Wednesday, July 27, 2011

Why Cry It Out?

I actually don't know how to answer that. Seriously, I can't figure out what the upside is to letting a baby cry by themselves.

Earlier this week, on a message board I frequent, members were asked to define what it means to let an infant cry it out. Personally, my definition of crying it out is somewhat broad. It's first, ignoring the importance of baby's crying as a communication tool. Then it's leaving them to soothe themselves when the parent is capable of responding (sometimes we're in the car, or going to the bathroom but will get there when we can.  For me, that doesn't count).  It usually goes hand-in-hand with sleep training.

Babies cry. This is normal. I've seen some Attachment Parents get so hung up over their abhorrence of letting baby CIO, that they try to make it so that baby never cries. I don't think this is practical or normal. Baby should cry. That's their first form of communication.

But we should respond to a baby's cry.

First of all, it's a mother's instinct to go to her baby.  Baby cries, we answer.  This is how they know their needs will be met.  Some parents think this will spoil their kids.  But while we're not born as blank slates, there are still a lot of things we humans need to learn.  Having their cries met will teach our babies two things: that someone is there to take care of them, and that they can trust us to do so.  These things are so important, I think it's partly why we're so strongly wired to respond.  And I'm distrustful of anyone who tells me to ignore my instinct as a mother. 

Apparently there's an MD in New York City (I read about it here) who actually tells people to put their babies in a room and leave them.  Period.  The blogger who wrote about her experience with it actually had her baby crying for five hours the first night.  She says she's not sure how she survived it.  Honestly, I'm not sure either.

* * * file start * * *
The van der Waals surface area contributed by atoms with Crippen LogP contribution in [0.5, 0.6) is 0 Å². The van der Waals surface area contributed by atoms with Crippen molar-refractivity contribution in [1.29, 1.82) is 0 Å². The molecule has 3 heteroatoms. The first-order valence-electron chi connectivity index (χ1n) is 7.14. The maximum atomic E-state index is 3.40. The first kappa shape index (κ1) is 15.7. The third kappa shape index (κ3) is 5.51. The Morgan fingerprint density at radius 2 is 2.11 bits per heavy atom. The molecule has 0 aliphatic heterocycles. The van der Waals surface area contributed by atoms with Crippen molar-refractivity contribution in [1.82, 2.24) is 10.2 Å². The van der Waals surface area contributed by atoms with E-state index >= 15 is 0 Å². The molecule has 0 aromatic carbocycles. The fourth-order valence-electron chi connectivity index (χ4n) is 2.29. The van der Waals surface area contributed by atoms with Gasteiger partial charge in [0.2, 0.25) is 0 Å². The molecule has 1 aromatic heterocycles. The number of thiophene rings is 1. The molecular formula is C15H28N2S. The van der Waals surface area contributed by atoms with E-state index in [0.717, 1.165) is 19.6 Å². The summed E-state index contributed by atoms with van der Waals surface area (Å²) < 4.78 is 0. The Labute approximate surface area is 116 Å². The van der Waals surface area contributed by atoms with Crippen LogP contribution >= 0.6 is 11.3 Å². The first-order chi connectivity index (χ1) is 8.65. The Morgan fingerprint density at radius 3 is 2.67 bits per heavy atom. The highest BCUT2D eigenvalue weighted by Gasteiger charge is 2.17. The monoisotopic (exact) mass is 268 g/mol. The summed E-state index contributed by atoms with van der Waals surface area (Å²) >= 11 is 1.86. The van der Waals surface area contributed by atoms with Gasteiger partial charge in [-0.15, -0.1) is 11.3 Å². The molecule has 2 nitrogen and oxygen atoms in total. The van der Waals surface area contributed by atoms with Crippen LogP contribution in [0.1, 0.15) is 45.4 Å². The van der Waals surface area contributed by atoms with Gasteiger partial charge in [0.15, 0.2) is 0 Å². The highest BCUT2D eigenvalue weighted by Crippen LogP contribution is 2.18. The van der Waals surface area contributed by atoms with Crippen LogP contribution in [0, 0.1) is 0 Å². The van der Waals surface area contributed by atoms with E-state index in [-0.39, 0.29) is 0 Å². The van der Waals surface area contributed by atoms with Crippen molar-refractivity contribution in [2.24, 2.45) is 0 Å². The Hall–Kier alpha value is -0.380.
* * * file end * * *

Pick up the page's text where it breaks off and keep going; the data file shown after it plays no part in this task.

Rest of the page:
Her baby was only 10 weeks old.  And she was told to ignore her baby for 9+ hours at night.  Yes, you read that right, 9+ hours.  Apparently, it's important for babies to "self soothe".  I don't know how babies are supposed to know how to soothe themselves.  They're just babies.  Sometimes I still need soothed as an adult.  And if my husband were to ignore my tears, insisting that I needed to learn to calm myself, I might have to throw something heavy at him.

During the night baby may cry because he or she is hungry or thirsty (breastmilk is digested fast, and formula does not take too much longer), because he or she is lonely and needs to know that comfort and protection is still there, or they may cry because they're in pain, sick, or have gotten themselves into an uncomfortable position.  I'm disgusted that a pediatrician would encourage such stringent sleep training, but even more so that they would do it at 8 weeks old (which is when she recommended they start).

The doctor in this story apparently compared night feeding an 8 week old to eating a 3 am pizza.  I can't tell you how many levels on which this comparison fails.  Breastmilk is nutritionally not comparable (being healthy, unlike pizza).  Babies need to eat more frequently than grown-ups, and breastmilk meets a need for fluids as well as food.  I know I like some water in the middle of the night.  My baby doesn't know much, but he does know when he's hungry.

In the blog post, the baby eventually gave up on the hope that someone would come to her, and her crying stopped.  To me, that's the saddest part of the story.  I want my children to know that I'll be there, even at night, to go to them if necessary.  Sleep is important, I know.  Believe me, I'm not getting much of it these days.  But so is his learning that he has a voice.  A voice that is valuable, and will be listened and responded to.

Responding to a baby's cry acknowledges them as people who deserve to be heard.  It teaches them that they are cared for and loved.  It allows us to meet their needs for food, fluids, and comfort.  And it plays into our most basic instinct to nurture our infants.  So, honestly, I really can't see the sleep being worth missing out on all of those things.